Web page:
I was thrilled to see this week’s WordPress photo challenge because I’ve thought about this post since last summer. I needed a reason to finally put the words into order and go searching for the images.
Yes, I’m using the example used in the challenge blog. Yes, I’m using the completely overused “food as art” concept and yes, I really did take pictures of most of the food set in front of me in the countries of France and Poland. I didn’t care that I was being an obvious food tourist because I knew I’d need the photos to remember all the dishes on my month-long trip.
I know, I’m a total cliché.
I’m completely guilty of falling into the trap of finding just about everything I see to be more infused with beauty and meaning when I’m in a foreign country. Things I’d walk past without a second glance in my own country become picture worthy. Colors seem more vibrant, houses are quainter, and food tastes better when I’m in Europe.
But honestly, when you look at these dishes, how can you not think of the art that went into not just the presentation, but also the unique combination of flavors and textures?
These are dishes I ate in the famed Jules Verne restaurant in the Eiffel Tower and at an amazing little place called Verjus which we almost didn’t find but which offered some of the best food we encountered in Paris. Click here for a more extensive review of Verjus. And seriously, go find it if you ever visit the city and want a fantastic food experience.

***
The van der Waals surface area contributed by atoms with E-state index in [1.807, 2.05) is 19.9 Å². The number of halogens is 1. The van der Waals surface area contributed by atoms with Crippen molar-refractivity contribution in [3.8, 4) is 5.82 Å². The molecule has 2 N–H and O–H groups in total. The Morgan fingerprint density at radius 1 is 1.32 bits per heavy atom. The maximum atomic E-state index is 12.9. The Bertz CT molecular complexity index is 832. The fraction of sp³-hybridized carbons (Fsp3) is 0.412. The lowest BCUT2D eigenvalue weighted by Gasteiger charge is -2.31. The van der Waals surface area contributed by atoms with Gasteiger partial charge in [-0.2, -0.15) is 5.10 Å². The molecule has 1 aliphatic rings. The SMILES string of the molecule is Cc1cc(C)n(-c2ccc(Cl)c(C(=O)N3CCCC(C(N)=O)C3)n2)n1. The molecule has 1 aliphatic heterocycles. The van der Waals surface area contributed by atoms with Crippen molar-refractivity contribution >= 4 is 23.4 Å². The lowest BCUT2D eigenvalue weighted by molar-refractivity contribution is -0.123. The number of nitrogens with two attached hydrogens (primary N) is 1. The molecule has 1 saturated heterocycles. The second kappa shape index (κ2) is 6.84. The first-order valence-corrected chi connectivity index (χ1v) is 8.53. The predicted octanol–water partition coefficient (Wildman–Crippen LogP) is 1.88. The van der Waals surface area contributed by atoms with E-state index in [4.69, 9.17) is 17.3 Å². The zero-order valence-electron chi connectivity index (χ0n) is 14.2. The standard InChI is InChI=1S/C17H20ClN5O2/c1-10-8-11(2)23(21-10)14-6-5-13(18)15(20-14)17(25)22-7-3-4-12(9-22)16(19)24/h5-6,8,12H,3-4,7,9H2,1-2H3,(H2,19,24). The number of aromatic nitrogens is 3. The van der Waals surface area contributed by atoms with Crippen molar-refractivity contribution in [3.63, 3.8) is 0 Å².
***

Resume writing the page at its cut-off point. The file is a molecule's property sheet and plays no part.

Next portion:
I expected “food as art” in France. I had no idea it also existed in Poland and because it was so unexpected it was even more of a delight.
We visited many gorgeous restaurants in Europe but the Belvedere Restaurant in the middle of Lazienki Royal Park in Warsaw took the art of atmosphere to a new level. After a day of touring and walking, lunch in this beautiful setting added a dimension to the art of dining that I’ll never forget.
Had I been able to get into the kitchen of these restaurants I would have documented the art of the cooking and been a very happy person. I didn’t do that but I did have the delightful opportunity to visit a fromagerie, owned and operated by Thea, a cheese maker from the Netherlands, who now practices the art of making cheese in Belgium.
Everything about eating can be elevated to art: the taste, the careful preparation and presentation, the table setting, the accompanying drink, the setting the restaurant is in. But in the end it’s really the people we break bread with who make all the difference in what kind of art experience we have when we nourish our bodies. What I remember most about the meals I had last summer was the people I shared them with. That is perhaps the most important component of what elevates the experience of eating to an art form.